Giving evidence in the trial, Mr Dyche estimated the dog which bit his arm hung on for up to three minutes. He was not sure which dog bit him, but he thought it was the smaller one. He was carrying a branch of hazel to beat down nettles which he said he used to try to protect himself.
Another neighbour, Mark Harrison, told the court the garden gate was shut at 4.30pm when he passed by. Mr Tuttle said he arrived home at 5pm and found the garden gate open. He said the latch mechanism had not been forced.
When Derek Barry, defending Mr Tuttle, claimed the victim had not seen the dogs jumping at the gate, Mr Dyche replied he had.
“The gate must have been open when the dogs came out,” Mr Dyche added. “I’m not familiar with the latch mechanism.”
Mr Tuttle told the court he had spent “thousands” on stockproof-fencing his land. The court heard the garden gate — described by the prosecution as “inadequate” — had come from elsewhere on his holding of him.
It had been extended upwards with laths — not, Mr Tuttle said, because he was afraid of the dogs jumping, but “to stop delivery drivers leaning into my property”.
The latch could not be forced open so it must have been opened by a third party, Mr Tuttle said. His gates carried warnings that large dogs were running free. He said he had had trouble with people damaging his locks and letting out his livestock though he was “not pointing any fingers”.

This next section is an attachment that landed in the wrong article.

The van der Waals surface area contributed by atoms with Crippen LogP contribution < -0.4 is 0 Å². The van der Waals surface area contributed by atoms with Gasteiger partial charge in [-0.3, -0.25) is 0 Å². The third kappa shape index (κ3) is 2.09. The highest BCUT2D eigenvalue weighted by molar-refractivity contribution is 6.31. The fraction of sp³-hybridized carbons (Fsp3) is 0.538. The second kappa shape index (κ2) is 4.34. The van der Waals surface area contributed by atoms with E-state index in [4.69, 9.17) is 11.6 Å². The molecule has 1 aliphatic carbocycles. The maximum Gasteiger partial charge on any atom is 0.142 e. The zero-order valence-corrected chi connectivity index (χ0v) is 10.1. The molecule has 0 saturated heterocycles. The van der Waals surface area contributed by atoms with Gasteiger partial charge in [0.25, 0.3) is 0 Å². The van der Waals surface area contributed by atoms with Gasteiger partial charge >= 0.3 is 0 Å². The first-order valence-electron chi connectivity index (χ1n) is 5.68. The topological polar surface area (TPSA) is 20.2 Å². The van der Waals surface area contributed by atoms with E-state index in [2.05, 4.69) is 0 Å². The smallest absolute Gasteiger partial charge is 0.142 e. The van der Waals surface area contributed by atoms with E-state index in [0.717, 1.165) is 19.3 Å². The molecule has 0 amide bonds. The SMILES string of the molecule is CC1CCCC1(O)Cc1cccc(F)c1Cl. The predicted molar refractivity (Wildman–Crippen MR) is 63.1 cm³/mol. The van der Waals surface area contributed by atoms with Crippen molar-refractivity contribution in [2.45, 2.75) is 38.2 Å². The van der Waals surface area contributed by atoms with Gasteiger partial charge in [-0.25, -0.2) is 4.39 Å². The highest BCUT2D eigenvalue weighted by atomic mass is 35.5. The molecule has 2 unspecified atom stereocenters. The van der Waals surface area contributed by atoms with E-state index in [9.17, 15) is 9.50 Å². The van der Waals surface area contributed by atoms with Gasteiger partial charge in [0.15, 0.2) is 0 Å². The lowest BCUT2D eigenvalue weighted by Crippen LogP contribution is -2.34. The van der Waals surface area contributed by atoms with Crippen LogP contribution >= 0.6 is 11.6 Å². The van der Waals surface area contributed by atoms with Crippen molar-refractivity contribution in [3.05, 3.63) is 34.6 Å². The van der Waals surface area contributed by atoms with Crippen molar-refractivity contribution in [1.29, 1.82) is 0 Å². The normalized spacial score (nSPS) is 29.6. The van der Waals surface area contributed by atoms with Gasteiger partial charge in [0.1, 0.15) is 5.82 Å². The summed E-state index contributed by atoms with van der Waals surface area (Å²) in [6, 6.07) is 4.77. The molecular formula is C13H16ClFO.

Two days after the attack Mr Tuttle took the bigger dog, an “alpha male” with rheumatism, to be put down. It was “morally the right thing to do as he had bitten someone”, he said, though he admitted he did not know which dog had bitten Mr Dyche.
Mr Tuttle said that if he was going out for the day he would put a pin through the latch mechanism. He was sure he would have done that on the day of the attack “almost out of instinct”.
When he said he could not find the pin later, prosecutor Martha Smith-Higgins asked the jury if they thought the pin had ever existed. Mr Tuttle had never mentioned a pin in his police statement, she said.
Asked his reaction to the verdict, Mr Dyche told Wales Online: “I was disappointed and really surprised. I only reported this to police to protect other members of the public. What I would have liked to ask him is why he didn’t put a padlock on the gate.”
When we put this to Mr Tuttle, he said: “I’ve got 14 gates on my farm. I’ve had padlocks cut from my gates, I had padlocks on certain gates filled with superglue before this incident. I’m entitled to live my life and have my property respected. I should have 14 padlocks on 14 gates, should I? What’s the point if people cut my padlocks off?”
He said he suspected local people to be responsible for this “harassment”, adding: “They don’t like that I’ve done building work.”
Mr Tuttle said it was “extremely painful” for him to put his dog down. “This matter is three years old,” he said. “The police originally wrote to me to say there was not enough evidence and I would not be charged. The matter was dropped.
“A year and a half to two years later, I was told I would be prosecuted. It’s a total waste of taxpayers’ money. I’m truly regretful in terms of what happened to Mr Dyche.”
Want the latest Welsh news sent straight to you? Look no further.